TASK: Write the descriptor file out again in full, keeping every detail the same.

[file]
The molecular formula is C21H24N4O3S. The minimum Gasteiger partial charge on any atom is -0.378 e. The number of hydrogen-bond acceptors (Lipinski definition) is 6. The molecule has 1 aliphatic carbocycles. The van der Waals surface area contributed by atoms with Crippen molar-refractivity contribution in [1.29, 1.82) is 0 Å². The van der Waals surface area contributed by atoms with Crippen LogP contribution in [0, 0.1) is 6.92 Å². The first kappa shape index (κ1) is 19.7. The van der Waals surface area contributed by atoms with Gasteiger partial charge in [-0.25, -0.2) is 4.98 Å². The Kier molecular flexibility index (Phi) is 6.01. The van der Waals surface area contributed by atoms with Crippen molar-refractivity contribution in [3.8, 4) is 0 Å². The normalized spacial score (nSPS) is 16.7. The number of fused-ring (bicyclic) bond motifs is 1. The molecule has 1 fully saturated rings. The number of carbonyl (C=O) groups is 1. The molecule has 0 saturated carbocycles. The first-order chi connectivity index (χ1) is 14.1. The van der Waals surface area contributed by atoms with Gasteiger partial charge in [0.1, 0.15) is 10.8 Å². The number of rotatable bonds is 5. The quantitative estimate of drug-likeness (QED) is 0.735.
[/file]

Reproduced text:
The molecular formula is C21H24N4O3S. The minimum Gasteiger partial charge on any atom is -0.378 e. The number of hydrogen-bond acceptors (Lipinski definition) is 6. The molecule has 1 aliphatic carbocycles. The van der Waals surface area contributed by atoms with Crippen molar-refractivity contribution in [1.29, 1.82) is 0 Å². The van der Waals surface area contributed by atoms with Crippen LogP contribution in [0, 0.1) is 6.92 Å². The first kappa shape index (κ1) is 19.7. The van der Waals surface area contributed by atoms with Gasteiger partial charge in [-0.25, -0.2) is 4.98 Å². The Kier molecular flexibility index (Phi) is 6.01. The van der Waals surface area contributed by atoms with Crippen molar-refractivity contribution in [3.8, 4) is 0 Å². The normalized spacial score (nSPS) is 16.7. The number of fused-ring (bicyclic) bond motifs is 1. The molecule has 1 fully saturated rings. The number of carbonyl (C=O) groups is 1. The molecule has 0 saturated carbocycles. The first-order chi connectivity index (χ1) is 14.1. The van der Waals surface area contributed by atoms with Gasteiger partial charge in [0.1, 0.15) is 10.8 Å². The number of rotatable bonds is 5. The quantitative estimate of drug-likeness (QED) is 0.735.